Darian Sanayei completed the European portion of his career in Paris over the weekend, as he competed in the SX2 class on a Bud Racing Kawasaki. The event was an opportunity to get his feet wet ahead of the 2020 Monster Energy Supercross series, where he will compete aboard a privateer Kawasaki with backing from Monster Energy. How did that deal come about? That topic is covered in this exclusive MX Vice interview, as well as much more.
MX Vice: I guess this weekend wasn't so much about results and expectations, but just getting your foot on the supercross ladder again. You did that. You got better as the weekend went on. You were definitely much better today than you were yesterday, I thought.
Darian Sanayei: Yeah, for sure. I didn't really have too many expectations coming here, just because after the season in GPs I took six weeks off completely. I didn't ride or even work out one time in six weeks. I started back basically from absolutely zero. That was only two weeks ago and then I had a small back injury leading up to this. I basically got a week on supercross before coming here, so I didn't think I was going to kill it or set the world on fire. I thought I was going to do a little better than I did but it's the way it goes.
Considering everything – the back thing, the lack of prep and everything – are you actually glad you came here? Before this race was up the road from you, it's now a long way from home.
Yeah. It kind of looks bad getting a bad result and then it's a lesser level than supercross in America, but I think for me it was pretty good. Just kind of getting a little bit more intensity and a little bit more speed, like having to push through those motos. It's not too long, but we did fourteen or fifteen laps the last race. I think it was pretty good.
Like you said, in that last race you moved forward pretty good and made some passes. It's just like getting used to that intense supercross thing again, I guess?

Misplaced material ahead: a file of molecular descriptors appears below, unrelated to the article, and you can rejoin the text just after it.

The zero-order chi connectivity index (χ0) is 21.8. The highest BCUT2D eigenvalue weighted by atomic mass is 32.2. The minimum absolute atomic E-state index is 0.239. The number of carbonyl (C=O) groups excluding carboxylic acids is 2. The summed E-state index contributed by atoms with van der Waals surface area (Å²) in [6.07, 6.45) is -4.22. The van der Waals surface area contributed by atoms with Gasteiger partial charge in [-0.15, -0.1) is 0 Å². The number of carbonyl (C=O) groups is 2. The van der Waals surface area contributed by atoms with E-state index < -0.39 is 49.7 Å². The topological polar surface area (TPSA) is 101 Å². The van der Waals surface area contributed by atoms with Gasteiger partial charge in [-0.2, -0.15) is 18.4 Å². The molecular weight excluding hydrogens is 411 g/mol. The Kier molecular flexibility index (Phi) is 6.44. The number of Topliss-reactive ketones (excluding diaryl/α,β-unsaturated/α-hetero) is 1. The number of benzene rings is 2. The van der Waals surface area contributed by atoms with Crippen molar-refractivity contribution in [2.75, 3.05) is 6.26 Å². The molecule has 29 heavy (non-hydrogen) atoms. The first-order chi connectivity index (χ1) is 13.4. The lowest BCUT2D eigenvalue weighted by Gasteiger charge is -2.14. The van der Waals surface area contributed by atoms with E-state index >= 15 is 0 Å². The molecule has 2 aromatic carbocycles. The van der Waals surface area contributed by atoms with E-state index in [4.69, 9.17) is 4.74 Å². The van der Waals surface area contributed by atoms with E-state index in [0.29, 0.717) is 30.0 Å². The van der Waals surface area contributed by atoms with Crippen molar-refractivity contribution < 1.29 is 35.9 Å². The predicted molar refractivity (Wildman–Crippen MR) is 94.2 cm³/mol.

Yeah, for sure. You have got to be on it from the start all the way through. You don't have really any time to slack. You can't really mess up rhythms and stuff. The first race yesterday, when I got a good start, I was up front but then for two or three laps a couple of the rhythms I wasn't even tripling through. I'm like, "Dang, what am I doing?"
I definitely felt like my speed was better today and I felt a little bit closer to the front of the pack. I was just kind of getting held back on the start. I was pretty far outside. I had a good start going in, but one guy on the inside… I just wasn't ahead of him enough. He just kept pushing all the way straight in the corner, so it would push me too wide. I'd then have to kind of try to fight through the pack a little bit.
Seeing as you have not raced supercross in forever, were you chasing bike set-up a little bit or was that kind of easy?
Yeah. I brought my suspension from America. WP set it up for me, and it's been pretty good overall. It's a little bit soft on American stuff so I thought it would be good for here. We made a couple little adjustments but barely anything.
You had a contract with [Steve] Dixon to do MXGP for next year. It doesn't look like you are going that way though. You have got a privateer deal with Monster and Kawasaki kind of sorted out for supercross, huh?
Yeah, basically that. It's kind of hard to put it into words and everything. I'm trying to race supercross next year in America, because I feel like I want to race in America again and now that switch to 450s in MXGP… If I'm going to come back now is kind of the time. It's not obviously the best opportunity coming back on a good team or anything. It's kind of my own deal, but I have got quite a bit of support actually. Hopefully everything keeps coming. I think it should be a pretty good set-up, actually.
Has it been a bit of a headache trying to sort everything out? Have you got people around you who are kind of taking care of the sponsors and things like that?
Yeah, I have got one friend helping me. It's been in my head like, "I'm doing this and now I'm doing that." It's gone so many different ways. All in all, now I'm back to riding and training. I've got to focus on that too, but it's actually coming pretty good.
Even though you have got good supporters to do that, I guess if a fill-in comes up on whatever bike with whatever energy drink you could kind of jump on that? You are not completely locked into what you are doing?
Yeah, for sure. That's the only tough thing is I'm trying to get sponsors to go race supercross and everything. If I do two races, do good and then I hop onto something else they are going to be a little bit bummed. I'm kind of up front with them a little bit about it to kind of just see where my best options are. My programme, bike and everything is good though. I'll run through west coast probably even if I get an option to do something else. Unless it's through outdoors then I probably would stay on what I have.
Are you happy? You have done the European thing now. Are you stoked to be back home and kind of back to some kind of normality?
Yeah, for sure. It's definitely something different. I didn't plan to be in Europe for the rest of my life, really, or my career. It is nice to be back in California. It's just super easy to do everything. Just training and doing everything I need. There's like no hassle. It's pretty easy, so it's nice.
Interview: Lewis Phillips | Lead Image: Ray Archer